Make Your Data Work for You

By / July 29, 2013 /

Collecting data without using it seems sort of like composting without putting the compost on your garden. It’s kind of a hassle, and you’re not getting anything out of it. If you’re like Gordon Bell, you’ll disagree. Sure, you don’t use the compost every day, but when your tomato leaves start yellowing, you’ve got that nutrient-rich stuff to put on it. Same with the data. If you’ve got a big repository of info, you’ll be able to use it when you need it. I’ll buy that. But not for me.

Synthesize lifelogging data to make it meaningful.

Synthesize lifelogging data to make it meaningful.

Mark Wilson started quantifying for a specific purpose. His knees hurt when he ran. Physical therapy didn’t help, nor did temporarily giving up running and gradually working back up to his old distance. He wanted to find out why, and he turned to self quantification. Here’s what he looked at:

  • Location
  • Step count
  • Sleep time
  • Runs/hikes
  • Diet
  • Daily activities
  • Stretching

This gave him a good idea of what his body was going through, and he also says that data hording is fun to geek out over. Again, not for me. Wilson uses a spreadsheet to track his data and talks about Unix timestamps. I don’t know what those are. I use spreadsheets to track project data, and they’re basically just big tables. That’s the extent of my spreadsheet knowledge. So if I were to follow his tracking methods, I’d be playing from the back tees. Actually, I’d be playing from the parking lot. Facing the wrong way.

Once Wilson had a fair amount of data and took a look at his spreadsheet, he found that he had the power to talk in detail about his condition, and he could take a PDF showing his data to his doc. These two things have already helped him reduce his knee pain. He doesn’t know the cause of the pain at this point, but he is running again, and with less pain.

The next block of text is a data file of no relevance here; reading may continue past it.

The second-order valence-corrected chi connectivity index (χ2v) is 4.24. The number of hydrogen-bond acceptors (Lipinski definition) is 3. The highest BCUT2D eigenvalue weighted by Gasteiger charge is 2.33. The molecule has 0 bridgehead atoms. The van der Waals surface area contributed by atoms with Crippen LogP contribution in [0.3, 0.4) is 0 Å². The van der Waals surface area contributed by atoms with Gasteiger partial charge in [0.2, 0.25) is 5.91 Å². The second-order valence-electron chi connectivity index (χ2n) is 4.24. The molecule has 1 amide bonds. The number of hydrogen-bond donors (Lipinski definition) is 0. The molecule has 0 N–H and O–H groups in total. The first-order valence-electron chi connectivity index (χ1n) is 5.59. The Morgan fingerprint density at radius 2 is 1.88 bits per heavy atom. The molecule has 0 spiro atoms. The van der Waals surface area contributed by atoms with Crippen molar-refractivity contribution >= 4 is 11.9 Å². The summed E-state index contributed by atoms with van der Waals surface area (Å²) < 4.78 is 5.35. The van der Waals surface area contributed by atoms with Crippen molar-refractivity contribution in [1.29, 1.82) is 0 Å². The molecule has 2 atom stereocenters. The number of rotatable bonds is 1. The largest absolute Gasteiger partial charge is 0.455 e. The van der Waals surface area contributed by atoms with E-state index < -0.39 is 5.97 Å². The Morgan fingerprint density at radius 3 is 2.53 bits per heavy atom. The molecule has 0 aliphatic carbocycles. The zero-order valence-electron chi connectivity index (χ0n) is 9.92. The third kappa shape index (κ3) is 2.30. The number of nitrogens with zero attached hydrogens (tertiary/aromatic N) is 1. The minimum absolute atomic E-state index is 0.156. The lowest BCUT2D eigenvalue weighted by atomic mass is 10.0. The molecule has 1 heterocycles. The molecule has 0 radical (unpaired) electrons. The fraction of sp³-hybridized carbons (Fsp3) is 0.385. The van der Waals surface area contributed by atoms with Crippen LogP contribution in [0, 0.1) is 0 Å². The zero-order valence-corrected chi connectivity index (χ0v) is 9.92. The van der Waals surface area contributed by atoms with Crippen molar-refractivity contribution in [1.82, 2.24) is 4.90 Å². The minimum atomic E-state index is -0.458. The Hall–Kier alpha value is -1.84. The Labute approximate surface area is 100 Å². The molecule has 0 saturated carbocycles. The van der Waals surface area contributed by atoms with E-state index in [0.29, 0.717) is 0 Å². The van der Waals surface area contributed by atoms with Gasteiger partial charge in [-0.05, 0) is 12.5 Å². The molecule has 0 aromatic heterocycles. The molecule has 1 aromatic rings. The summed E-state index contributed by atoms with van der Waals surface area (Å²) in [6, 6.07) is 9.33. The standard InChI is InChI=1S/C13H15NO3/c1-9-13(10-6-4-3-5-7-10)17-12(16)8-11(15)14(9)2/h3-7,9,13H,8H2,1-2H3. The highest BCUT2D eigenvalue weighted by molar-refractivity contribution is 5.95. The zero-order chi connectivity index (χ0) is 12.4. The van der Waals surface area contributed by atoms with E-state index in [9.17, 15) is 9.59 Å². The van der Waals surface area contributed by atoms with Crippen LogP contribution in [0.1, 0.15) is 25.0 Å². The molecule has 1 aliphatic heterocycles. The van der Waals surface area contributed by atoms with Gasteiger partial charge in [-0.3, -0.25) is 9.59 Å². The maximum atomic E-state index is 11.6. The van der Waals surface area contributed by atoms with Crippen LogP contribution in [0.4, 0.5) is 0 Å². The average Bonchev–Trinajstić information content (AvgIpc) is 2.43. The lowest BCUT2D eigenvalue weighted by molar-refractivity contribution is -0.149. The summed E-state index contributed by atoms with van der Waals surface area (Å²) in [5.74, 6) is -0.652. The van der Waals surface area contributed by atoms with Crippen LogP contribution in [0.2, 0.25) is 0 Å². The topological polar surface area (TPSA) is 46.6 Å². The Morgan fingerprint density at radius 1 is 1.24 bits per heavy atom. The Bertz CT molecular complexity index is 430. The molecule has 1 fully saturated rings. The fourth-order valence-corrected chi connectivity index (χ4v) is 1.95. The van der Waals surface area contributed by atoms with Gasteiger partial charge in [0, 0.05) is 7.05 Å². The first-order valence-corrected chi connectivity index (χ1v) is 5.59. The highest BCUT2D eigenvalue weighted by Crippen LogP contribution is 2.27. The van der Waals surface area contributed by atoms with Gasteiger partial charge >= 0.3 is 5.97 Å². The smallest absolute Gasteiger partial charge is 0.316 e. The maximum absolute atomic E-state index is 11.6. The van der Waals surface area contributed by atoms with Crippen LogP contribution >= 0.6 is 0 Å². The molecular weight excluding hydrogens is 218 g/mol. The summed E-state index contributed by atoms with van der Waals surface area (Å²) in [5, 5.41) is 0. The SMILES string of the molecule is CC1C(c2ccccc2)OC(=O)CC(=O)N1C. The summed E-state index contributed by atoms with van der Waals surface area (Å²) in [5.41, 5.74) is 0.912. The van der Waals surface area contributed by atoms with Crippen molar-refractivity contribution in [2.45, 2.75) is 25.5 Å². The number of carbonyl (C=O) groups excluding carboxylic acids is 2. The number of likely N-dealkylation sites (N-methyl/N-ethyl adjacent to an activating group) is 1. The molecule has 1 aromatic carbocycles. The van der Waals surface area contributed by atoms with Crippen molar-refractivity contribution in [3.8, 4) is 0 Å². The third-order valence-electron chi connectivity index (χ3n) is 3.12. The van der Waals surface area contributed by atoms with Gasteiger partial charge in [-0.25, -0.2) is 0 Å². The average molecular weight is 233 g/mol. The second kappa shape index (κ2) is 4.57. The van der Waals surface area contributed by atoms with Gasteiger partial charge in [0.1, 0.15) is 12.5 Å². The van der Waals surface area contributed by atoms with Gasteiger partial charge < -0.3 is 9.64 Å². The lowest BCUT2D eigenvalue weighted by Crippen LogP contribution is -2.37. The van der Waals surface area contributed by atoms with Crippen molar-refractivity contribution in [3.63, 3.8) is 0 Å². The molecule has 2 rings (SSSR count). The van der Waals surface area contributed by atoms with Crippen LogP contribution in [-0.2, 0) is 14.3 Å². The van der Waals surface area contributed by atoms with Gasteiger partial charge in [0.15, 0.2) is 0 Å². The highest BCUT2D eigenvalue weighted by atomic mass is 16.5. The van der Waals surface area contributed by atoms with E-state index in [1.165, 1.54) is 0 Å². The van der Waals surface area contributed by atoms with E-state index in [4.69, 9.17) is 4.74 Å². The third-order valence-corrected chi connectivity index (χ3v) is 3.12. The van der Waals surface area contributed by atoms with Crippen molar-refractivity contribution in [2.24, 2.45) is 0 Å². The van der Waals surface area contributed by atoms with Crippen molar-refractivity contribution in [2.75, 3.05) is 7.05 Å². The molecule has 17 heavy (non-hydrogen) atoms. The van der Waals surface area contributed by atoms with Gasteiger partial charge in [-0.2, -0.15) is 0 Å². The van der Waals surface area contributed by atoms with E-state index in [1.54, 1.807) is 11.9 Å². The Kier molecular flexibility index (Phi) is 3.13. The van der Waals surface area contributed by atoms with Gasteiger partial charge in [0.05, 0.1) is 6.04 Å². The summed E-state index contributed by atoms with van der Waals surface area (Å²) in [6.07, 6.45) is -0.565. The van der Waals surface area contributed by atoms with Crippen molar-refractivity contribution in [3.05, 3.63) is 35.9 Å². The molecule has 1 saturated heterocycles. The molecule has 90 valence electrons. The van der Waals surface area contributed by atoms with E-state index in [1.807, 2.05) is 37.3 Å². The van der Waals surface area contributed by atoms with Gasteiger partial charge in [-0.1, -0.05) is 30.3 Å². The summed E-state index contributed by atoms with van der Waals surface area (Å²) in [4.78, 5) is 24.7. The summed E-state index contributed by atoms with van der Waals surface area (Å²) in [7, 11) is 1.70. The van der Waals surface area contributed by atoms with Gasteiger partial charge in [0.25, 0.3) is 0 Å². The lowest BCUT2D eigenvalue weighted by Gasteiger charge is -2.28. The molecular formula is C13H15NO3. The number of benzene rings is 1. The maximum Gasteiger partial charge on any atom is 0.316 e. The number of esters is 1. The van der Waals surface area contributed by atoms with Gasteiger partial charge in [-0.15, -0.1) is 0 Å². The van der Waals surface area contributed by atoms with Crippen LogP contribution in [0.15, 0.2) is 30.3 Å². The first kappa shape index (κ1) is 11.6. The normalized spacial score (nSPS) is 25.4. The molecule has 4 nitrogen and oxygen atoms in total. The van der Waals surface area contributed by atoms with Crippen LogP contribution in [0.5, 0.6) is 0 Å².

I think this is exactly how I would use tracked data. If I were to track, I mean. Have a purpose in mind, monitor the situation, and synthesize the data to discover a reason for/solution to a problem. I would find this much more beneficial than simply collecting the data.

I actually had a similar problem. I started running because I wanted to try a fitness app, plus my doc said I should exercise in a way that gets my heart pumping, I wanted to lose five pounds, and I have a seven-year-old I need to keep up with. I had recently read the fabulous Born to Run, and based on the info in that book, I decided to run in flat shoes like Chucks. The author didn’t specifically recommend Chucks, but I figured they were the closest thing in my closet to the homemade sandals the ultramarathoners he studied wore.

A couple of weeks in, my knees started hurting, just like Wilson, though I was running shorter distances. My knees only hurt when I ran. Nothing else bothered them. I bought some gel insoles. My knees stopped hurting. For a short time. I went to my chiropractor for some advice. He told me to ride my bike. Now I ride my bike and my knees don’t hurt. Problem solved. I’m not in pain, I’m exercising, losing weight, and I’ve found myself smiling on occasion as I ride. It’s not the best solution if you enjoy running, but I don’t, so it worked well for me, and I didn’t need to learn any database skills to track anything.

I’m happy with my solution, and I’m sure Wilson is happy with his. He might be a good candidate for the smart sock, though. Might help.

Categories: Data, Data Analysis, Fitness, Goal Setting, Health, Lifelogging, Personal Analytics, Quantified Self

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